Next Up: Fourth Grade Teacher
After retiring from the military, Derrick Branson volunteered in his children's school to spend time with them. That experience, and the Educate VA program, kicked off a second act of service: teaching.
When Derrick Branson retired after 26 years in the military, he started volunteering in his children’s school, Guardian Christian Academy in Chesterfield, VA.
“I wanted to spend more time with them because I had missed so much time with them due to deployment,” he said.
As he became more involved, serving as a parent liaison and planning school-wide events, he came to love working with the children. When the principal learned that Branson already had a graduate degree, she suggested he join their pool for substitute teachers.
After progressing from short-term to long-term substitute, Branson began to consider a career in education. "Initially, I hadn't thought about getting another job, I just wanted to be around the kids, but I felt so comfortable in front of the students, I began to think that teaching was something I might want to pursue as a new career," he said.
"Tyler fully prepared me for what I am actually living right now."
Fourth Grade Teacher
Branson chose Tyler, now Brightpoint, as a convenient and affordable way to quickly gain the background and skills he needed to transition into full-time teaching. "I enjoyed the classes, the curriculum was up-to-date, and everything that I learned about in class I am putting into action in my classroom," he said. "Tyler fully prepared me for what I am actually living right now."
Branson also felt fully supported by the college's faculty and staff. "It felt more like a community than a school," he said. "My professors all made themselves available for whatever assistance I needed, and they really wanted me to know the material."
Through the EducateVA program, which helps streamline the credentialing process for professionals from other fields who want to transition into the classroom, Branson completed his associate's degree in Teacher Education in a year. Shortly after finishing his associate's and taking the graduate education course he needed at Old Dominion University to complete the program, Branson got the call. Guardian Christian Academy needed a fourth grade teacher.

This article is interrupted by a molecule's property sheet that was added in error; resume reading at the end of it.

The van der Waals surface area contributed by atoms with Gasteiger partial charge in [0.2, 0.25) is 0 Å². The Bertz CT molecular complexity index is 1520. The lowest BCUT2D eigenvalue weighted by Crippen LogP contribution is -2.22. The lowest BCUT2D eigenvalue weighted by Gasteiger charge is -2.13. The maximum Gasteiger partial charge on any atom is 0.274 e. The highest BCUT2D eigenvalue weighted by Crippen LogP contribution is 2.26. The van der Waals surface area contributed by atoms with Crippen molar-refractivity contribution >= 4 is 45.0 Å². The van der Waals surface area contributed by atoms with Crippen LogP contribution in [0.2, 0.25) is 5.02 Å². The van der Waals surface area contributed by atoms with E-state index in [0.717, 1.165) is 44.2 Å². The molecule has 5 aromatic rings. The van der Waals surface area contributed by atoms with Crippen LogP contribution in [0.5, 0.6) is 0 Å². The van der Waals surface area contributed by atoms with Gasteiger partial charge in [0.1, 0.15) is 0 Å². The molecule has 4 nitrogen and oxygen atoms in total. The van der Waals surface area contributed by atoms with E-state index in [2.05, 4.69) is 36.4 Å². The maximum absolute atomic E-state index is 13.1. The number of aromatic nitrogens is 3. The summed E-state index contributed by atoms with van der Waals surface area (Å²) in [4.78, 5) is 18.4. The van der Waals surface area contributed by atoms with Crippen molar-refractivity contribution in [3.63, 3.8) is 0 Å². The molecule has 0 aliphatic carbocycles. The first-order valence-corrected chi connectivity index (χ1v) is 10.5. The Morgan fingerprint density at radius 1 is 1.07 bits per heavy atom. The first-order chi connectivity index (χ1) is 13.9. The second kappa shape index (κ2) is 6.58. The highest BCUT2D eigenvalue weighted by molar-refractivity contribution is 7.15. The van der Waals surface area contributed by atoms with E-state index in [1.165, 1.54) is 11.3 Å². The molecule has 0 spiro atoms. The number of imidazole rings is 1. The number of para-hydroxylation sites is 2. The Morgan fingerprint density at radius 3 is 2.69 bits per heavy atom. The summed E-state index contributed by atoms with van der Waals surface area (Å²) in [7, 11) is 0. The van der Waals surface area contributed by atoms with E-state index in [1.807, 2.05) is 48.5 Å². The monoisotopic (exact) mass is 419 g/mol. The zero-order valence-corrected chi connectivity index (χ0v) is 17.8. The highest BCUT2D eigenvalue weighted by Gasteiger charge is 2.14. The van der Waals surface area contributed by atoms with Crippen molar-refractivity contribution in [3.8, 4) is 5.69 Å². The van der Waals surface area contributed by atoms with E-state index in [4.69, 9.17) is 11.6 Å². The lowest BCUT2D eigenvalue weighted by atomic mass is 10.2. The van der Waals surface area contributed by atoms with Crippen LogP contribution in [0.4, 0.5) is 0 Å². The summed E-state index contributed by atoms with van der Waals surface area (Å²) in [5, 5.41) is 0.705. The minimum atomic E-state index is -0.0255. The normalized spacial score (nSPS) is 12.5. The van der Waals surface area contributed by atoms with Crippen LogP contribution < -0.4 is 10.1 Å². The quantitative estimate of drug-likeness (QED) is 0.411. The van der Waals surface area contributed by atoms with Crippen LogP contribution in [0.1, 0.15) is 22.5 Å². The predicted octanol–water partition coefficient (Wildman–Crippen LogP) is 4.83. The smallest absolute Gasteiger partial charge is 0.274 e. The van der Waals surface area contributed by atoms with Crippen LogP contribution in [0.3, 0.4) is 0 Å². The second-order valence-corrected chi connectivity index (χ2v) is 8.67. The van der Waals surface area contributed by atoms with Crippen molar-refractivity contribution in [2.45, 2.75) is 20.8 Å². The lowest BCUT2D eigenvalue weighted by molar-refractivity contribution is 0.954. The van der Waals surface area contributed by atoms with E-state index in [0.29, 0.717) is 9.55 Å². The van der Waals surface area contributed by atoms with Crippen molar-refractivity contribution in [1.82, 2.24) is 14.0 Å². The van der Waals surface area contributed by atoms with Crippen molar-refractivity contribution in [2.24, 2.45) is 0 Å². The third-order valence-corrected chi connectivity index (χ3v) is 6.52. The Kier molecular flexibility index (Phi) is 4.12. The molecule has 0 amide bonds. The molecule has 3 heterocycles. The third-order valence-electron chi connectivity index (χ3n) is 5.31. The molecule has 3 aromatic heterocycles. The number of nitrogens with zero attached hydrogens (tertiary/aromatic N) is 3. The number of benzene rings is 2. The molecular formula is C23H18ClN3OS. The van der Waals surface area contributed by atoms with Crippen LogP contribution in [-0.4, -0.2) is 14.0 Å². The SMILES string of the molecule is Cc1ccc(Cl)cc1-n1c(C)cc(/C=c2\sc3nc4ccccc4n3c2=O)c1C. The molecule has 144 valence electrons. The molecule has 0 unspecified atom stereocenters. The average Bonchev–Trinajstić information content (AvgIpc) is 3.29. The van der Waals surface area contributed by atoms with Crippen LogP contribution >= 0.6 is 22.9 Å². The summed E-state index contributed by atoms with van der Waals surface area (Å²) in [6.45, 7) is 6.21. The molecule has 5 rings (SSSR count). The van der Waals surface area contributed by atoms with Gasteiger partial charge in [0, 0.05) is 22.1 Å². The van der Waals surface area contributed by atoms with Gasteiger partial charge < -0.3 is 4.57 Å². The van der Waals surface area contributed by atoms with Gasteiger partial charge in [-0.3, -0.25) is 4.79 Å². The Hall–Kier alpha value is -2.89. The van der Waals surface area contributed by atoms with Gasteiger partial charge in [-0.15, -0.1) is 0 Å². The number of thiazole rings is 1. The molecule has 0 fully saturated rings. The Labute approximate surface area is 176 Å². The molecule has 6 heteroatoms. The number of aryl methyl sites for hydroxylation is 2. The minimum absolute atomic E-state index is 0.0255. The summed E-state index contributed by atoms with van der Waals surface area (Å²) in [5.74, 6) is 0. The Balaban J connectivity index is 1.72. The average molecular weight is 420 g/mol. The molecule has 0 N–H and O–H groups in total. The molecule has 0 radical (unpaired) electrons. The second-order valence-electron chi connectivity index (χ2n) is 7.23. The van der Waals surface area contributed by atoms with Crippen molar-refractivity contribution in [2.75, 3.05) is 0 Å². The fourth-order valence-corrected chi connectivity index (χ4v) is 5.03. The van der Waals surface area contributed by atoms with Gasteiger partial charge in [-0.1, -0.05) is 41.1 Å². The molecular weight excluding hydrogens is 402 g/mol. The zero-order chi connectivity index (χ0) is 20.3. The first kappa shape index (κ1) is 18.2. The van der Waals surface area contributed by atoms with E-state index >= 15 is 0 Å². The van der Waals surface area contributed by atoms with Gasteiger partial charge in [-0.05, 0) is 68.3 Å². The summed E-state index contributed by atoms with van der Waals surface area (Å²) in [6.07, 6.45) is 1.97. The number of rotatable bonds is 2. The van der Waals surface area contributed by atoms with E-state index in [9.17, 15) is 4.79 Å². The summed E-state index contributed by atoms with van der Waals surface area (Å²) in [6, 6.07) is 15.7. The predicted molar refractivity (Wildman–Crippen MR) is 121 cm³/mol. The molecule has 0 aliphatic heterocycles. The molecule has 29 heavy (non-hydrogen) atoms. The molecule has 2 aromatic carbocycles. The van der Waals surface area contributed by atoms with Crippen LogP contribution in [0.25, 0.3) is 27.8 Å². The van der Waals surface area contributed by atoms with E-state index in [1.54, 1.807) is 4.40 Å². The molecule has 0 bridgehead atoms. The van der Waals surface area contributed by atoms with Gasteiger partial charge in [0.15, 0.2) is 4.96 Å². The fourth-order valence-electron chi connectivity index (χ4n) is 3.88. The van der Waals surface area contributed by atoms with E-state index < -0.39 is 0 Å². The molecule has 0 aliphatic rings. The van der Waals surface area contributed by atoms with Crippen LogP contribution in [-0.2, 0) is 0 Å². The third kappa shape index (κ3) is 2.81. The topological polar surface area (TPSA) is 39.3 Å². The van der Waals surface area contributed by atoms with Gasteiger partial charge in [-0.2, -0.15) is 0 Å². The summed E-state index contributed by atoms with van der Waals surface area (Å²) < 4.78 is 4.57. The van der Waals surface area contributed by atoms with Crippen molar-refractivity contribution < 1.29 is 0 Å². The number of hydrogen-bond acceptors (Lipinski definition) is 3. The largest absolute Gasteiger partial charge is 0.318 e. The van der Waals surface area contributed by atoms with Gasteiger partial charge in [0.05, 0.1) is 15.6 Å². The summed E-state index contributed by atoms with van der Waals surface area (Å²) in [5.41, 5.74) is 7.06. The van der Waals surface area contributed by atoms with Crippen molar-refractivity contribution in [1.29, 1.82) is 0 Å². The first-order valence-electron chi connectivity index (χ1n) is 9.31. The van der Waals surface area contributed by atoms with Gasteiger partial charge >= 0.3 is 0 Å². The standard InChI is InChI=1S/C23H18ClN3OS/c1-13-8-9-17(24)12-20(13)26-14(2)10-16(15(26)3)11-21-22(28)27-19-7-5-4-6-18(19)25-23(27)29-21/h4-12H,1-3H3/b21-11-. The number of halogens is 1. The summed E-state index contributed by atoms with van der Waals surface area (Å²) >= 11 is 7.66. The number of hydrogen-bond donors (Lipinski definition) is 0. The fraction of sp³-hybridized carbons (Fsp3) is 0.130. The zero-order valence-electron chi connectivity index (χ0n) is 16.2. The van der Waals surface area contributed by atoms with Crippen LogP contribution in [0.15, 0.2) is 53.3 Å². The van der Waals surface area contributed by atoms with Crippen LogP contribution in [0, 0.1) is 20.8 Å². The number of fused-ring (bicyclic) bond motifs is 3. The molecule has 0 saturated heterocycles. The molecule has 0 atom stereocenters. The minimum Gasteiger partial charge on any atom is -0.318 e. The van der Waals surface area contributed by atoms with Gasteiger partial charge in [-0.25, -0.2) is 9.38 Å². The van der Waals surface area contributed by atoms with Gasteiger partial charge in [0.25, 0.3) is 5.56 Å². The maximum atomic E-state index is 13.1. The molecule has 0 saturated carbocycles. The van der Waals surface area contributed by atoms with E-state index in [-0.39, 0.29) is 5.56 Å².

Now, Branson is thoroughly enjoying his time in the classroom. "I love teaching fourth grade because it is a pivotal year; by the end of your fourth grade year, you have determined your learning style for the rest of your academic career," he said. "I'm enjoying seeing the kids progress and being a mentor and a role model to them; I want to set them up for success in life."
And he's not the only Trailblazer in the family. Branson's high school-aged daughter also chose to take dual enrollment classes in math and English.
After high school, Khiem Tran spent a gap year working and saving — to achieve his dream of earning a bachelor’s degree. At Brightpoint, he discovered a lasting desire to give back and took advantage of the college’s guaranteed transfer agreement with Virginia Commonwealth University.
When John Karlsen dual enrolled at Brightpoint as a high school senior, he wanted to explore different healthcare careers before deciding on his bachelor’s degree major. His associate degree in health sciences and EMT certification at Brightpoint gave him patient-care experience and a pathway for his future.
To Brittany Woolridge, Great Expectations is not just the title of a novel by Charles Dickens. It’s the name of a Brightpoint program that has supported her on the way to “where God placed me to be,” she says. “Helping others, whether adults or kids, I feel like that’s where I’m supposed to be.”
Since age seven, Saamiya Mohammed has been a busy baker. Two years ago, she got serious about her sweet skills and established a business. Known as “the cake girl” around campus, the business administration major somehow makes time to go all-in on the student experience.